Tuesday, 22 January 2008

Who won in Nevada?

Last Saturday both the Democratic and Republican parties of the US celebrated their caucuses in Nevada in their battle to determine the presidential candidate.

The result of the Republican Party was straight-forward, Romney won with clear advantage over his opponents. However, on the Democratic Party front there is no clear answer to the question posted as today’s title.

Indeed, the answer could be: a) Clinton won, b) Obama won, or c) it was a tie. Ironically, all three options could be right (or wrong).

Let’s look at the facts: Clinton obtained 51% of the votes and Obama 45%. Therefore, option (a) seems the correct answer. More than 50% of the voters chose Hillary, so she was the winner. However, neither the battle for the presidential candidate nor the election of the president in US is direct.

The American electoral system is an indirect representational system. In other words, the voters do not vote for a candidate, they vote for delegates that would vote for the candidate in a National Convention. Interestingly, Obama obtained 13 delegates and Clinton obtained 12 delegates in the Nevada caucuses. Obama won in two districts (one of them with odd number of delegates) by a low margin. Therefore, he obtained one more delegate in that district. On the other hand, Clinton won in a district with even number of delegates. The margin was not big enough to secure more delegates.

Conclusion: with less overall votes Obama obtained more delegates. Hence, option (b) seems correct.

However, this is not all. In the Democratic Party there are Superdelegates or Unpledged delegates. These delegates are members of the Party that could choose to vote whoever they want. There will be around 4,000 delegates in the Democratic National Convention; around 700 of them will be Super or Unpledged delegates, and the rest are Pledged delegates.

Well, two of the Nevada Superdelegates will vote for Clinton and one will vote for Obama. Hence, there will be 14 delegates voting for each candidate. Therefore, option (c) seems correct.

To cut to the chase, if you are not confused already, there are even more surprises. In some states people do not vote even for the National delegates, they vote for the State delegates. These 28 delegates in Nevada are State delegates. They will have a State Convention in April and they will decide then to whom they would vote for in the National Convention. Consequently, we have to wait until April to know who the winner in Nevada actually was.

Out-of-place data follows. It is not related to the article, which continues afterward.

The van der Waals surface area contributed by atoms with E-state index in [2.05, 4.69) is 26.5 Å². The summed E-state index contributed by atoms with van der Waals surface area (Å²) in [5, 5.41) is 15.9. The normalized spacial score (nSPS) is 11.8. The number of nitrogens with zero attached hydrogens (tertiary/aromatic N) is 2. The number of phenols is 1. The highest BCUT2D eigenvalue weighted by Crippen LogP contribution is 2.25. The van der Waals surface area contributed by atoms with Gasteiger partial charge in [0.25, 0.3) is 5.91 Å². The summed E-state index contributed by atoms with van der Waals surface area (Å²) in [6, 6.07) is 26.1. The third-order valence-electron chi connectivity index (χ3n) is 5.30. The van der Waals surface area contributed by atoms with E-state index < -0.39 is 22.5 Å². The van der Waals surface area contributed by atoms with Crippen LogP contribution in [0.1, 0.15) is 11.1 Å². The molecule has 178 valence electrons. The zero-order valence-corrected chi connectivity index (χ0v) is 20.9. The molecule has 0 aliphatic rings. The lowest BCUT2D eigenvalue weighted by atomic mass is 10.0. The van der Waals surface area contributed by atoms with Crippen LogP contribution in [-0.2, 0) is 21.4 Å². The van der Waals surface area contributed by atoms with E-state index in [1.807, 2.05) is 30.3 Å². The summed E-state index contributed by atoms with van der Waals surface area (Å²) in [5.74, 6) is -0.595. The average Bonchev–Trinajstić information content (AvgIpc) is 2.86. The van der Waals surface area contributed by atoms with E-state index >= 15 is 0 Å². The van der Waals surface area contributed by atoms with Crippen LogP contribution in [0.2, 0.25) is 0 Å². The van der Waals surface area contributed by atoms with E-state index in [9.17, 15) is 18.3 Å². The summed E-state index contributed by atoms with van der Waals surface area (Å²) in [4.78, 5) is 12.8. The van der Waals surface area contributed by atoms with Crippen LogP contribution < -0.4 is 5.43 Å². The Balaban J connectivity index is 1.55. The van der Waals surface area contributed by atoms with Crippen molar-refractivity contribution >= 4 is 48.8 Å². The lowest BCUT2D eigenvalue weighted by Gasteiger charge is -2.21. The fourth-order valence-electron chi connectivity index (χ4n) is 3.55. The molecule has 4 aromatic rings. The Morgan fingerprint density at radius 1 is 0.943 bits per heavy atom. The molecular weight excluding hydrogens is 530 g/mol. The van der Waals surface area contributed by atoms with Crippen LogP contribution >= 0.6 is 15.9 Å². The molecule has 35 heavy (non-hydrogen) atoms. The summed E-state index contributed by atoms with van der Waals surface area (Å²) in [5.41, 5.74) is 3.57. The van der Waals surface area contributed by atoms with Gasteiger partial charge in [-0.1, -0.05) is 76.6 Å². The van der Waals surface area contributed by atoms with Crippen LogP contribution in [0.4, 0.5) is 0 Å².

The problems of the indirect electoral system were apparent in the US 2000 presidential elections when Al Gore obtained more votes than George Bush, but the latter was the winner because he obtained more delegates.

A similar case occurred in Argentina, 1992. Buenos Aires City was choosing its Senator. Candidate A obtained around 45%, Candidate B around 30% and Candidate C around 25%. Everybody thought that candidate A was the winner; end of story. Nobody knew, though, that the electoral system was an indirect system. We were choosing delegates; we were not choosing the candidate directly.

Before the Delegates Convention, Candidate B managed to convince the delegates of Candidate C to vote for him. Consequently, at the Delegates Convention more delegates voted for Candidate B than for Candidate A; and the former was chosen as Senator.

In 1994 there was a Constitution Reform by which the indirect electoral system was abolished. Now, voters choose their candidates directly, they do not vote for delegates. The candidate that obtains more votes wins the election.
Will the Americans ever change their electoral system?


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